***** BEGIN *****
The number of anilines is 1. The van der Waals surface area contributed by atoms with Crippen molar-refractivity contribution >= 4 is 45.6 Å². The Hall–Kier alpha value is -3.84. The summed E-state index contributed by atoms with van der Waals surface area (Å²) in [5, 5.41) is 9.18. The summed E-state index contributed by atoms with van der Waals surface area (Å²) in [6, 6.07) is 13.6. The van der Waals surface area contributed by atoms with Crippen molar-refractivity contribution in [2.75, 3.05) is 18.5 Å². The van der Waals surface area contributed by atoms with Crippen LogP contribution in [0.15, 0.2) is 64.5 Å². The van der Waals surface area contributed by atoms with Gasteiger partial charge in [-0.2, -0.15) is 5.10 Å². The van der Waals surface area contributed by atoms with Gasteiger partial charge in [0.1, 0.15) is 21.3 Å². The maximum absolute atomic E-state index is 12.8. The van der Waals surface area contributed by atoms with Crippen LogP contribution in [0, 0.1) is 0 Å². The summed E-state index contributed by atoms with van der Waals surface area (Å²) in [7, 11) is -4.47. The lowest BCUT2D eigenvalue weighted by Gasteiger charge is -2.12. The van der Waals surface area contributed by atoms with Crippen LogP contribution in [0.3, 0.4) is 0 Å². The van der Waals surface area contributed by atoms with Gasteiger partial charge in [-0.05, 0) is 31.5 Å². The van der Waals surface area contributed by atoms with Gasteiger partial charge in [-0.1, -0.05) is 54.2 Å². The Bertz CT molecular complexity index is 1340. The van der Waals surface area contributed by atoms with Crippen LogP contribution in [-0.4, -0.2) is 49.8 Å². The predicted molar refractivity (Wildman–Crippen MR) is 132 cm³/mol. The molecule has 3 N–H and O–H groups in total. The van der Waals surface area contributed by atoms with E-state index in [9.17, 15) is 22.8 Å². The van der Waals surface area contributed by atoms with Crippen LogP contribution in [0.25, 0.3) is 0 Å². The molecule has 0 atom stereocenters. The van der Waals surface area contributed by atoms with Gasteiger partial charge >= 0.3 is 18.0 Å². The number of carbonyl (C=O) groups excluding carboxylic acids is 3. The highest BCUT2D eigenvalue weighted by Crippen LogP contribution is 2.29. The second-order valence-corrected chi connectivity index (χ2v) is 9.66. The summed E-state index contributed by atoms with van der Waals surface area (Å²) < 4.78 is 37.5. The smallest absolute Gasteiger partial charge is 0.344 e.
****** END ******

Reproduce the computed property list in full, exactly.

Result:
The number of anilines is 1. The van der Waals surface area contributed by atoms with Crippen molar-refractivity contribution >= 4 is 45.6 Å². The Hall–Kier alpha value is -3.84. The summed E-state index contributed by atoms with van der Waals surface area (Å²) in [5, 5.41) is 9.18. The summed E-state index contributed by atoms with van der Waals surface area (Å²) in [6, 6.07) is 13.6. The van der Waals surface area contributed by atoms with Crippen molar-refractivity contribution in [2.75, 3.05) is 18.5 Å². The van der Waals surface area contributed by atoms with Crippen LogP contribution in [0.15, 0.2) is 64.5 Å². The van der Waals surface area contributed by atoms with Gasteiger partial charge in [-0.2, -0.15) is 5.10 Å². The van der Waals surface area contributed by atoms with Gasteiger partial charge in [0.1, 0.15) is 21.3 Å². The maximum absolute atomic E-state index is 12.8. The van der Waals surface area contributed by atoms with Crippen LogP contribution in [0, 0.1) is 0 Å². The summed E-state index contributed by atoms with van der Waals surface area (Å²) in [7, 11) is -4.47. The lowest BCUT2D eigenvalue weighted by Gasteiger charge is -2.12. The van der Waals surface area contributed by atoms with Crippen LogP contribution in [0.3, 0.4) is 0 Å². The van der Waals surface area contributed by atoms with Gasteiger partial charge in [-0.05, 0) is 31.5 Å². The van der Waals surface area contributed by atoms with Gasteiger partial charge in [-0.1, -0.05) is 54.2 Å². The Bertz CT molecular complexity index is 1340. The van der Waals surface area contributed by atoms with Crippen LogP contribution in [-0.4, -0.2) is 49.8 Å². The predicted molar refractivity (Wildman–Crippen MR) is 132 cm³/mol. The molecule has 3 N–H and O–H groups in total. The van der Waals surface area contributed by atoms with E-state index in [9.17, 15) is 22.8 Å². The van der Waals surface area contributed by atoms with Crippen LogP contribution in [0.25, 0.3) is 0 Å². The molecule has 0 atom stereocenters. The van der Waals surface area contributed by atoms with Gasteiger partial charge >= 0.3 is 18.0 Å². The number of carbonyl (C=O) groups excluding carboxylic acids is 3. The highest BCUT2D eigenvalue weighted by Crippen LogP contribution is 2.29. The second-order valence-corrected chi connectivity index (χ2v) is 9.66. The summed E-state index contributed by atoms with van der Waals surface area (Å²) < 4.78 is 37.5. The smallest absolute Gasteiger partial charge is 0.344 e.